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Thousands of gouging complaints filed
Consumers demand explanations for pricing; Tennessee files first post-Katrina gouging suits.
September 7, 2005: 4:53 PM EDT
By Rob Kelley, CNN/Money Staff Writer

NEW YORK (CNN/Money) - Phone hotlines set up to combat price gouging after Hurricane Katrina have gotten thousands of calls related to gasoline prices.

"We've received well over 7,000 complaints related to pricing and the majority of those have been about gasoline compliance," said Jacob Ray of the Mississippi Attorney General's office. "We provided an 800 number that's been on radio and television. And we're following up complaints with investigators who are all over the state."

Alabama's price gouging hotline received 890 complaints in the days following Katrina, with 80 percent involving gasoline concerns.

23 states have laws explicitly prohibiting price gouging, but definitions of the practice are different. There is no federal statute on the practice.

The attorneys general of Alabama and Florida announced a multi-state inquiry to determine the best course of action to respond to rising fuel prices. Attorneys general from over 30 states participated in a conference call on September 1 to determine how their inquiry would proceed.

"We are prepared to immediately conduct a comprehensive inquiry, and if necessary we will issue subpoenas to oil companies to obtain records necessary to determine the relevant costs to produce gasoline, sales prices and margins during the period of time leading up to Hurricane Katrina and afterward," said Alabama Attorney General Troy King.

On the Federal level, the Senate Energy Committee held a meeting at which industry and government officials testified about fuel markets.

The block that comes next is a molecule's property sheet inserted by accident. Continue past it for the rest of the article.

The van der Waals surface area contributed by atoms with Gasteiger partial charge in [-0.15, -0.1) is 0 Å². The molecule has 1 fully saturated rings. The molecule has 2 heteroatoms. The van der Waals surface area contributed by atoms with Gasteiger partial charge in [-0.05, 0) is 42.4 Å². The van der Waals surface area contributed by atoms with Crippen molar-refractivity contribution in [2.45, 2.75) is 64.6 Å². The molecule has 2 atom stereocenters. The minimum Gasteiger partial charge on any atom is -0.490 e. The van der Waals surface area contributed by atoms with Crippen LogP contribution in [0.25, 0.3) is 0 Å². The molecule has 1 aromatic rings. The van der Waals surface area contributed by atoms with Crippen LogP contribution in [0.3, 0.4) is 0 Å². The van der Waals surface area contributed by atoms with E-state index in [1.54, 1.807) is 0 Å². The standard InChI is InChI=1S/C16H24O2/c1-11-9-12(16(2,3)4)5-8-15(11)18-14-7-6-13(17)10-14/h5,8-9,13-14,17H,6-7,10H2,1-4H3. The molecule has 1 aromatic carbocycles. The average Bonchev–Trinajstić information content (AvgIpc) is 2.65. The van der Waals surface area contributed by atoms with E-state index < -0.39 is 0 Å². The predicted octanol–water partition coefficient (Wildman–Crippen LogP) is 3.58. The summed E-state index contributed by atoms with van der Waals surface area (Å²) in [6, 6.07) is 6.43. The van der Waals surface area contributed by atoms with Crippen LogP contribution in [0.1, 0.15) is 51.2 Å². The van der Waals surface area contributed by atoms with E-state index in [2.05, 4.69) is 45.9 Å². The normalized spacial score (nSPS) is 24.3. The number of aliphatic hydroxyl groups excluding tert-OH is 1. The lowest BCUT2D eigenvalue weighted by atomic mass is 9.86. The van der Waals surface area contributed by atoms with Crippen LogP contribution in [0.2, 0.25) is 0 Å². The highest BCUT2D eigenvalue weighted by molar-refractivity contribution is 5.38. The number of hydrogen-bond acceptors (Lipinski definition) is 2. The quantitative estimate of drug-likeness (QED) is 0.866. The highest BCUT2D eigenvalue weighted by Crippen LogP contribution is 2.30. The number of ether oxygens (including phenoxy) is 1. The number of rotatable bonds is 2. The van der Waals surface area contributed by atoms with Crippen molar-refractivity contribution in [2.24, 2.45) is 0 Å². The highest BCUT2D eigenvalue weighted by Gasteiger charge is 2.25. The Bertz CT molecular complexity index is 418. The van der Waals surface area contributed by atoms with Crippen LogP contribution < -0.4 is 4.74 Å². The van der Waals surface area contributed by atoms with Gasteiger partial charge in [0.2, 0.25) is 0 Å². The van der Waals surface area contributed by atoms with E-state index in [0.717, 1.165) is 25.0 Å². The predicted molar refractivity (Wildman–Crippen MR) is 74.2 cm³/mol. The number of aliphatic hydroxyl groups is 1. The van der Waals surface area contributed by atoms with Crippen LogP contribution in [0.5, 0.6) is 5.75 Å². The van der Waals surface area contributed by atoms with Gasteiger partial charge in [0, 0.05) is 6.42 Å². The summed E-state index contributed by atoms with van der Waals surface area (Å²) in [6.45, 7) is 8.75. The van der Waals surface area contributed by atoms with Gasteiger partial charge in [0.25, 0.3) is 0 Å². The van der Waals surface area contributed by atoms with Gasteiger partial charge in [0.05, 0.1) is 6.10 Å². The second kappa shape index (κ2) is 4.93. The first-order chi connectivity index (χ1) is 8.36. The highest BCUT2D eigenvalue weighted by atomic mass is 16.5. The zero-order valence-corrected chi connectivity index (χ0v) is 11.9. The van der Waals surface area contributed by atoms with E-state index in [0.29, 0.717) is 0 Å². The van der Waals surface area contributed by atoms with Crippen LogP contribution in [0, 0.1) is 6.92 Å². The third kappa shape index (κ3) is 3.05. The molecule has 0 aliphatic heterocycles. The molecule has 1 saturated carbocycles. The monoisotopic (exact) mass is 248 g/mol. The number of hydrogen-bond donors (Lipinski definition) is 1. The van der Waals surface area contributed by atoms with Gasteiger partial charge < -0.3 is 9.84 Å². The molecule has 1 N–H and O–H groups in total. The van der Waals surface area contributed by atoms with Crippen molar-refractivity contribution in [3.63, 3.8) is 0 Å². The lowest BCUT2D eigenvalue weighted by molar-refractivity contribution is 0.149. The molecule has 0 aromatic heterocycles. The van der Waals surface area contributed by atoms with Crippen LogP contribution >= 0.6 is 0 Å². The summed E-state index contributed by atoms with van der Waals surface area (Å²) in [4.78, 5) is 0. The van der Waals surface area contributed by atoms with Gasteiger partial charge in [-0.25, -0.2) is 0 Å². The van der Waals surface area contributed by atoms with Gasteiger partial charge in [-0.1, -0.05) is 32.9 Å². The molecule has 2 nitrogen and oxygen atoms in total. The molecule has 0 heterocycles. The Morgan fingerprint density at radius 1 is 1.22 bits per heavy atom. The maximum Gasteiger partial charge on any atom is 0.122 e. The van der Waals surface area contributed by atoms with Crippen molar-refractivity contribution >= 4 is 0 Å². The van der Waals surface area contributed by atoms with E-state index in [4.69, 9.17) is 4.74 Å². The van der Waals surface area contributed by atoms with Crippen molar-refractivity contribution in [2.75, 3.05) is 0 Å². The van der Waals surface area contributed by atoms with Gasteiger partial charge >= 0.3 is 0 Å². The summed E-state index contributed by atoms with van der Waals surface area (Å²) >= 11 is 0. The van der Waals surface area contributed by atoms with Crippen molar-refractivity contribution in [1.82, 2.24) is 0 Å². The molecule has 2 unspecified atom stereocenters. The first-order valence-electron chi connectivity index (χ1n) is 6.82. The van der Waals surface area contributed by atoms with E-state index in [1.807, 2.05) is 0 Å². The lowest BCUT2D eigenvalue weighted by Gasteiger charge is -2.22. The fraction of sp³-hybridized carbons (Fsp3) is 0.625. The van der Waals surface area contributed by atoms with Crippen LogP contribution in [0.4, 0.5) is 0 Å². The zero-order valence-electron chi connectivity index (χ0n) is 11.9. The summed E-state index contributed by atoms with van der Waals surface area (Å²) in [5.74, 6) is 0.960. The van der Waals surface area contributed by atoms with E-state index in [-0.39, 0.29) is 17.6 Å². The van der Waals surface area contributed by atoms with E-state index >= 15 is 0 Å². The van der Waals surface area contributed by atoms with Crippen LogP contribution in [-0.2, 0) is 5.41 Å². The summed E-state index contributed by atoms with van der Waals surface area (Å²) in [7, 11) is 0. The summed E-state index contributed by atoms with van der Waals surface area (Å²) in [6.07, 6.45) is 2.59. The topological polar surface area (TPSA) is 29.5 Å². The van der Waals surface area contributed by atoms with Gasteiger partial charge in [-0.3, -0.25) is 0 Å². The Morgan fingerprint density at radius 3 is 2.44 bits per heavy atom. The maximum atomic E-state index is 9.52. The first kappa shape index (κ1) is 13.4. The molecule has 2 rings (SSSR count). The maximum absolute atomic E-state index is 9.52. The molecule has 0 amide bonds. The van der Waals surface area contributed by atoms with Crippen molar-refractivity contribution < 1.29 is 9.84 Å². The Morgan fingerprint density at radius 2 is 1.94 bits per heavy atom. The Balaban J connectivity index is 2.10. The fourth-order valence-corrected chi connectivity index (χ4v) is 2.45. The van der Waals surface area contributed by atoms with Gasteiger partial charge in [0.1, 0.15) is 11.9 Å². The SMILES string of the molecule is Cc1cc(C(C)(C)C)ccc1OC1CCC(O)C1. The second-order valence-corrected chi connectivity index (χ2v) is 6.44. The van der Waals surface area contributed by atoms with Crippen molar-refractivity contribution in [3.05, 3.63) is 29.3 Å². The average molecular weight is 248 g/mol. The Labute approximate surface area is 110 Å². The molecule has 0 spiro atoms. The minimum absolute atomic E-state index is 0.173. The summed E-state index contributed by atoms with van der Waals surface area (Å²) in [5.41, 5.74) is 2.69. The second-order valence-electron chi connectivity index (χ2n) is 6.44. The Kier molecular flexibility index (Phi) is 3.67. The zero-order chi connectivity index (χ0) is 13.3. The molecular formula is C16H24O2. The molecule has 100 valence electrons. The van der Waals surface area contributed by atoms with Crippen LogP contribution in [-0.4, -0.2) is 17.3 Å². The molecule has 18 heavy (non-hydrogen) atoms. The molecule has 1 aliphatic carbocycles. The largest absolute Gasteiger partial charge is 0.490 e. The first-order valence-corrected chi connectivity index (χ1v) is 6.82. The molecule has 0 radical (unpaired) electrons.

Committee Chairman Pete Domenici (R-N.M.) said the mission for legislators is to determine what form future price gouging legislation would take.

"Right now we are encouraging the Attorneys General to proceed with their investigations, and the FTC is preparing a detailed report on pricing for us," he said. "After that, we'll look at where to go -- but I think there's a general consensus that we should [prosecute price gouging] through the states."

"And we have warned those that are convicted that they'll have to testify publicly under oath," he said.

Tennessee was the first state to file suit against gas stations, announcing two suits in the last week. Tip Top Mart of Chattanooga was charging $5 a gallon following Katrina, allegedly violating the Tennessee Price-Gouging Act.

A McMinnville, Tennessee station was the subject of the second suit after it charged $7.00 a gallon for gasoline. The posted price was $3.50, but gasoline pumps had notes on them saying "Doubled," which most consumers missed until after they had filled their tanks.

Violations of Tennessee's gouging act are misdemeanors with a potential fine of $1,000 per violation.

In New Jersey, consumer protection officials visited over 400 gas stations over the week, finding more than 100 violations of state regulations. In New Jersey, it is illegal to raise prices more than once every 24 hours, having a pump price different from the marquee or operating unregistered pumps.

Gouging laws were working for consumers even in states where no suits had been filed.

"We used the state's gouging law before when there were hurricanes," said Noelle Talley of the North Carolina Attorney General's office. "It also serves as a deterrent effect, reminding businesses that we won't tolerate it."

Arkansas officials had received hundreds of calls relating to gasoline, and anticipated more as rebuilding progresses.

"We're facing a long recovery process, and we've got tens of thousands of people [who've evacuated their homes]," said Matt DeCample of the Arkansas Attorney General's office. "We anticipate more attempts at price gouging on other goods -- essential supplies -- as this progresses."


Georgia's governor announced a moratorium on the state gas tax -- read more here.

Consumers have been letting politicians know that gas prices are a top priority. Full story here.  Top of page

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